Double Coverage: Trading Alex Smith

February, 27, 2013
2/27/13
11:15
AM ET
Alex Smith AP Photo/Tony AvelarHad the 49ers elected to keep Alex Smith, he would have counted $8.5 million against their salary cap.
Matt Williamson of Scouts Inc. is here to discuss a potential Alex Smith trade and its likely ramifications less than two weeks before the March 12 start to free agency.

We begin with a look at whether there's any realistic way for the San Francisco 49ers to keep Smith for another season. They would of course like other teams to think there's no urgency to make a deal.

Sando: The 49ers were one of the few teams last season that realistically could have contended for the Super Bowl with either of its top two quarterbacks. They're flush with draft picks in 2013, so adding another one in exchange for Smith wouldn't necessarily help the 49ers as much right away as Smith would help them if something happened to starter Colin Kaepernick. That was one thought that came to mind.

Williamson: You have to move Smith because he is still expensive, he is a proven starter and it is the right thing to do for the player. Usually, that isn't part of the equation, but in some instances, it's just the right thing to do. Let this guy who treated you great and never lost the job start someplace else. That bodes well for the team and everyone pats him on the back. Not to mention, you are going to get something in return, an asset.

Sando: The 49ers are relatively snug against the salary cap, as well. The $8.5 million slot currently set aside for Smith could help them re-sign a player or add a starter in free agency. San Francisco currently has four players, including Smith, scheduled to count more than $7 million against the 2013 cap. The other three players are starters. Those are precious salary slots. So, if there's a chance to move a backup scheduled to count that much on the cap, a trade makes sense.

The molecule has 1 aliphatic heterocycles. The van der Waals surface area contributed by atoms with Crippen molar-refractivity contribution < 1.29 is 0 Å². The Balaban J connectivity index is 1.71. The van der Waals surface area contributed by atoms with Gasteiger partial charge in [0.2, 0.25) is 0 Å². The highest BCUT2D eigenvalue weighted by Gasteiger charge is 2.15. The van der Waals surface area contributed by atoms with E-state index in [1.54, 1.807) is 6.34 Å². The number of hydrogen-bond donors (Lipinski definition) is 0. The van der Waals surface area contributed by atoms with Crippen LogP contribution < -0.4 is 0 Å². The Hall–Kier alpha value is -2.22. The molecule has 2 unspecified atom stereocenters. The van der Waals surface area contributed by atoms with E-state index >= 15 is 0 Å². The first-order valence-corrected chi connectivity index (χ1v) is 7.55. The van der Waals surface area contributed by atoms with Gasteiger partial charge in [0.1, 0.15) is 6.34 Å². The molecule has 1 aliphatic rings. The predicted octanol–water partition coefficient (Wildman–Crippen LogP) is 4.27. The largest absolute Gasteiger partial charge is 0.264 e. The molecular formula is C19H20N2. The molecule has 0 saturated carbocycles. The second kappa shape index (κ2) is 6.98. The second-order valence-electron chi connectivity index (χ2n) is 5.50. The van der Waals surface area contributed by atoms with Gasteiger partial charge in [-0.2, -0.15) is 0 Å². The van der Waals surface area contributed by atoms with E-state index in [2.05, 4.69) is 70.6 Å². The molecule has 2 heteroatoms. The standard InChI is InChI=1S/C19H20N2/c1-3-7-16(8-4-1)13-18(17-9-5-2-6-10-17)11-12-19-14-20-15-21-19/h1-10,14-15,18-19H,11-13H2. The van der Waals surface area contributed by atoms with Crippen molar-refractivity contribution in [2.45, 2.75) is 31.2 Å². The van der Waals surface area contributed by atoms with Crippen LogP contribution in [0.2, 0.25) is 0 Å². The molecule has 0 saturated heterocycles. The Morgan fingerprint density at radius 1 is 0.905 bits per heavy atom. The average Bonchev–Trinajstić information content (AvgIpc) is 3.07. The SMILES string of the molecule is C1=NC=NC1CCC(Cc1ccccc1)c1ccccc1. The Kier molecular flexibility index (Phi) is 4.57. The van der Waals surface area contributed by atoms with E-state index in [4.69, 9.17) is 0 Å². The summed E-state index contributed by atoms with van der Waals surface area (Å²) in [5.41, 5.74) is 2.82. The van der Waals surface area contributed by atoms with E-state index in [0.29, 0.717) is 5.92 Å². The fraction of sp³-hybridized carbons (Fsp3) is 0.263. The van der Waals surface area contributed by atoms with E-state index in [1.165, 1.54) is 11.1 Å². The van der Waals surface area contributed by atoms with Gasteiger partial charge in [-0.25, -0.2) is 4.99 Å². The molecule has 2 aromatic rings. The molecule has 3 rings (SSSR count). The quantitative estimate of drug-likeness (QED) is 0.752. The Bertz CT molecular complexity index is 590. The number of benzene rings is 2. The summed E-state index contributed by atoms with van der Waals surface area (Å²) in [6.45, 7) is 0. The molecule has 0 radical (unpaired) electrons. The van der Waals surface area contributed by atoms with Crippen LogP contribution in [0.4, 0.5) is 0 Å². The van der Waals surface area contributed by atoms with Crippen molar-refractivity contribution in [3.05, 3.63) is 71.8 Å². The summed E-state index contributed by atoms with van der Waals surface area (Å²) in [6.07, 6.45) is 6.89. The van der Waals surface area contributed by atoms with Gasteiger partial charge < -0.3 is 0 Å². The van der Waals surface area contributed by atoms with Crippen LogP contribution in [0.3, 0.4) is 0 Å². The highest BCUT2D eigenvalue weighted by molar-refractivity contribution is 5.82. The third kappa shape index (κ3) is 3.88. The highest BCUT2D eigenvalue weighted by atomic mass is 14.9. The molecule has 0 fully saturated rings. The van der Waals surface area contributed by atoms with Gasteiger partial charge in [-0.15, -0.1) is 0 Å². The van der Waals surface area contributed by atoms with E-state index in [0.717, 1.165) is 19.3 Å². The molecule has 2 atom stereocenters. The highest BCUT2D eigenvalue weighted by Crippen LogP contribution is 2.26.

Williamson: You can look at it like, 'OK, we're the best team in the league. We don't have glaring holes in our lineups. We have a ton of picks.' In a weird draft where everyone wants to move down, maybe the 49ers are one of the few teams wanting to move up. Maybe they move from No. 31 to No. 15 and get a stud defensive lineman to rotate in and be the next guy up front. I would strongly consider a big move up if I'm the 49ers. Adding a pick for Smith helps that. They need to get younger on defense. A stud defensive lineman or a corner could make sense. So could another receiver.

Sando: Backup quarterback would also become a need. What route would you take there?

Williamson: I don't like a lot of the veterans. It's a weak free-agent class. Jason Campbell comes to mind because as backup quarterbacks go, he is slightly above average, maybe. But you would also like to have your backup be more in the Kaepernick mold athletically so you won't have to change the offense too much. Campbell is not that guy. He doesn’t run around. But no free agent comes to mind who would be athletic and someone you could trust to get you out of a game or grind out a win or two.

Sando: Smith is such a security blanket. The 49ers have said they have the best quarterback situation in the league. Going with Kaepernick and some drafted guy would introduce some uncertainty into the situation. That is life in the NFL, however.

Williamson: Yeah, it's a little frightening. You don't want to use too many assets for a guy you hope stays on the bench. You don't want to package two third-round picks to go up and get E.J. Manuel. There are a couple of decent athletes in this class. The kid at Arizona (Matt Scott) is intriguing as a developmental, toolsy guy who could run. But you can't make sure he's there in the fourth. You could do a little of both. You could go in with Kaepernick as the one, Scott Tolzein as the four, get a C-level veteran after the first couple of waves of free agency and then use a third- or fourth-rounder on a guy to cover yourself.